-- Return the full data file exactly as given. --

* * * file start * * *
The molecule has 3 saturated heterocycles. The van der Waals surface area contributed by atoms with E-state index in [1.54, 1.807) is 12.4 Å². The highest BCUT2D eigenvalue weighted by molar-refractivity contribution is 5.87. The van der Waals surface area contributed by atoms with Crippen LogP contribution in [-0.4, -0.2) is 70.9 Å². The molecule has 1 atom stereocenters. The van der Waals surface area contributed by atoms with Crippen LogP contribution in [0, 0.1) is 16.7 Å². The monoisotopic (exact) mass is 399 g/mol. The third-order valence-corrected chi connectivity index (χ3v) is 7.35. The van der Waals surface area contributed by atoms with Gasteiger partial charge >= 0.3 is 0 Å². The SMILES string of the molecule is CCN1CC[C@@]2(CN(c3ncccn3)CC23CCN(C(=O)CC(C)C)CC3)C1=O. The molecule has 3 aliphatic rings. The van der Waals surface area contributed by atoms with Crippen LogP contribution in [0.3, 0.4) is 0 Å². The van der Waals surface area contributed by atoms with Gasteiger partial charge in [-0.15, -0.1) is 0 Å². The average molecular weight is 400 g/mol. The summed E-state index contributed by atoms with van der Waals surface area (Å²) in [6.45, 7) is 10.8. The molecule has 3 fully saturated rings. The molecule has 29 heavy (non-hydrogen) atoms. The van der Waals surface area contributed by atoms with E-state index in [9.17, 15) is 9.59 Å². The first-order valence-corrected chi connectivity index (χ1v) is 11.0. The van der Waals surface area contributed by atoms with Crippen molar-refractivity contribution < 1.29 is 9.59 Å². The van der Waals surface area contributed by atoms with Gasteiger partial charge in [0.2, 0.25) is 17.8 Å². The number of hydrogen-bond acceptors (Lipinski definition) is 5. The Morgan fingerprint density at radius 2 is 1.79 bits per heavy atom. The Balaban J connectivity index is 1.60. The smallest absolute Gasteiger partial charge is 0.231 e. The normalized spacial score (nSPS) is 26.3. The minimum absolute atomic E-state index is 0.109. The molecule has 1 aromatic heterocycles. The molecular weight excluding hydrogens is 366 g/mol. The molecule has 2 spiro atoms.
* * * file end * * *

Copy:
The molecule has 3 saturated heterocycles. The van der Waals surface area contributed by atoms with E-state index in [1.54, 1.807) is 12.4 Å². The highest BCUT2D eigenvalue weighted by molar-refractivity contribution is 5.87. The van der Waals surface area contributed by atoms with Crippen LogP contribution in [-0.4, -0.2) is 70.9 Å². The molecule has 1 atom stereocenters. The van der Waals surface area contributed by atoms with Crippen LogP contribution in [0, 0.1) is 16.7 Å². The monoisotopic (exact) mass is 399 g/mol. The third-order valence-corrected chi connectivity index (χ3v) is 7.35. The van der Waals surface area contributed by atoms with Gasteiger partial charge >= 0.3 is 0 Å². The SMILES string of the molecule is CCN1CC[C@@]2(CN(c3ncccn3)CC23CCN(C(=O)CC(C)C)CC3)C1=O. The molecule has 3 aliphatic rings. The van der Waals surface area contributed by atoms with Crippen LogP contribution in [0.3, 0.4) is 0 Å². The van der Waals surface area contributed by atoms with Gasteiger partial charge in [-0.15, -0.1) is 0 Å². The average molecular weight is 400 g/mol. The summed E-state index contributed by atoms with van der Waals surface area (Å²) in [6.45, 7) is 10.8. The molecule has 3 fully saturated rings. The molecule has 29 heavy (non-hydrogen) atoms. The van der Waals surface area contributed by atoms with E-state index in [9.17, 15) is 9.59 Å². The first-order valence-corrected chi connectivity index (χ1v) is 11.0. The van der Waals surface area contributed by atoms with Crippen molar-refractivity contribution < 1.29 is 9.59 Å². The van der Waals surface area contributed by atoms with Gasteiger partial charge in [0.2, 0.25) is 17.8 Å². The number of hydrogen-bond acceptors (Lipinski definition) is 5. The Morgan fingerprint density at radius 2 is 1.79 bits per heavy atom. The Balaban J connectivity index is 1.60. The smallest absolute Gasteiger partial charge is 0.231 e. The normalized spacial score (nSPS) is 26.3. The minimum absolute atomic E-state index is 0.109. The molecule has 1 aromatic heterocycles. The molecular weight excluding hydrogens is 366 g/mol. The molecule has 2 spiro atoms.